I suppose I should preface this post with notifying you that I am likely one of the last people who should be talking about what I’m about to write. I am merely here as an observer who has only scratched the surface and lacks any true, deep knowledge of the subject. I should also note that I am not a spiritual being, but I am able to appreciate and admire those who are. That being said, allow me to introduce you…
In the summer of 2011, just before Josh (the hubs) and I moved from Tempe, Arizona to Roseburg, Oregon I took a Yoga Teacher Training intensive course to become a certified yoga instructor. This program was wonderful because it not only taught you the physical practice of yoga which has become so popular here in the United States, but also a piece of the philosophy and history of yoga. One of my assignments was a group project in which we were assigned a lineage of yoga to study and present to the class. Our group was given Sri Ramakrishna. At first, it was hard to come by information and history, but we did find it…. and what a rich, interesting history was there to be found!
|Babaji Bob Kindler|
Flash forward two years later, I’ve graduated from the class and been teaching physical yoga in a classroom setting for about as long. My classes at the community college and YMCA in Roseburg focused mostly on the physical practice, but also included homework journaling assignments on philosophy. Topics such as non-violence (ahimsa), truthfulness (satya), moderation (brahmacharya), non-stealing (asteya), non-coveting (aparigraha), contentment (santosha)… and so on. We meditated before and after class and discussed these principals.
I was in no way a qualified teacher of yoga’s philosophy, but it was a beginning and soft exposure for those who might become more interested. Through a friend from the college Josh began to learn about Advaita Vedanta with a focus on Sri Ramakrishna and grew curious about yoga beyond the mat. And that’s how we met Babaji.
Over the last few years we have grown close to Babaji, a qualified spiritual teacher of Vedanta, who was an American born concert cellist before taking up the dharma in his early adulthood. Babaji is the Spiritual Director of the Sarada Ramakrishna Vivekananda (SRV) Association, named for the three illumined beings: Sarada Devi, Sri Ramakrishna, and Vivekananda.
Although Babaji lives in Hawaii with his wife and oversees an ashram there, he comes to the mainland often for spiritual retreats, classes, and pujas in San Francisco and Portland. Babaji offers prison ministries while on the mainland and worship music is available online. Classes are free and the SRV Association exists off of donations from the community and sanga. We’ve both participated in classes and retreats learning a great deal about a piece of the world and faith not so commonly found in the west these days. The teachings are incredibly in depth and require many years of study and practice to fully understand, something I simply do not have.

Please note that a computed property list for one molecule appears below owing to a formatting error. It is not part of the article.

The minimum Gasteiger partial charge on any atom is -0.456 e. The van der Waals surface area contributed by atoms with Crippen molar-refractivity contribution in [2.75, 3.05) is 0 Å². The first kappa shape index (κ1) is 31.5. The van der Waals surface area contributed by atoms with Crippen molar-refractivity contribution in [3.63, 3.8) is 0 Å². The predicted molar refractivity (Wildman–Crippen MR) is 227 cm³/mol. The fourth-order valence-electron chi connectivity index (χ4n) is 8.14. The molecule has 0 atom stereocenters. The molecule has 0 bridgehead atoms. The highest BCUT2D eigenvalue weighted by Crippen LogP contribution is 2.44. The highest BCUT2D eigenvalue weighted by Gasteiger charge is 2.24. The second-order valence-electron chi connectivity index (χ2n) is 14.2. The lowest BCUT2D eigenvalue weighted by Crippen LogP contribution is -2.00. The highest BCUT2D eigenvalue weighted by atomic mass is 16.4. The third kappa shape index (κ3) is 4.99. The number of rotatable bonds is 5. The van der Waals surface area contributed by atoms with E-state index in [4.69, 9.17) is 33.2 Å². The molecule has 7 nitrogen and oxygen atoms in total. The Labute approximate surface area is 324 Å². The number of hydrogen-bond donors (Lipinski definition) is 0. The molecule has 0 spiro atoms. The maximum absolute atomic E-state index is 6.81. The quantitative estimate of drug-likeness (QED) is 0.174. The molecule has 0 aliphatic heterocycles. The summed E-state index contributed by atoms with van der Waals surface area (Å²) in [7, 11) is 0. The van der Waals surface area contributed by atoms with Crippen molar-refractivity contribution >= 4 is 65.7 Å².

One of the teachings that resonates with me is that they include all faiths without requiring someone of a different faith to switch paths. I have heard Babaji say that Vedanta can help Catholics be better Catholics, Christians better Christians, Muslims better Muslims. It’s a path which teaches compassion, love, and devotion. The idea that if God is in all beings, including ourselves, then to treat our fellow man with love and respect is to treat God with love and respect. This is such a minute sample of something so much deeper than I can explain. But I do know that Josh and I have both learned how to be better spouses for each other through patience and a kind of devotional love I never knew existed.
With all this in mind, Josh began working with the Community Education and Cultural departments at our college to see if we could have Babaji come out to tiny little Wyoming and give a presentation. Through the hard, diligent work of many people we were able to get grants and funding for travel, accommodation, and marketing for the event. And here we are!
On Sunday we picked up Babaji and SRV President, Annapurna, from the Denver International Airport. The last two days have been filled with them popping into classes on campus offering an introduction to what Vedanta is and the history behind it. So far, amazingly, it has been a warm welcome from students, instructors, and staff. Question and answer sessions have brought about fruitful discussions and participation.
Overall, it has been a successful trip in that we’ve had the opportunity to expose a small community to a different culture they otherwise likely would have never heard of. Babaji has a formal presentation on Wednesday evening and Annapurna will be delivering a lunch time class focusing on Women in Vedanta. The experience is going by quickly, but I know it was worth the energy to make it happen. Josh and I are both lifelong-learners and like to encourage the people around us to explore different viewpoints in the world – not to take the viewpoints on as their own, but to earn a better understanding of the world around them. Through education we can destroy prejudice, fear, and barriers between us and “them,” whoever “them” is.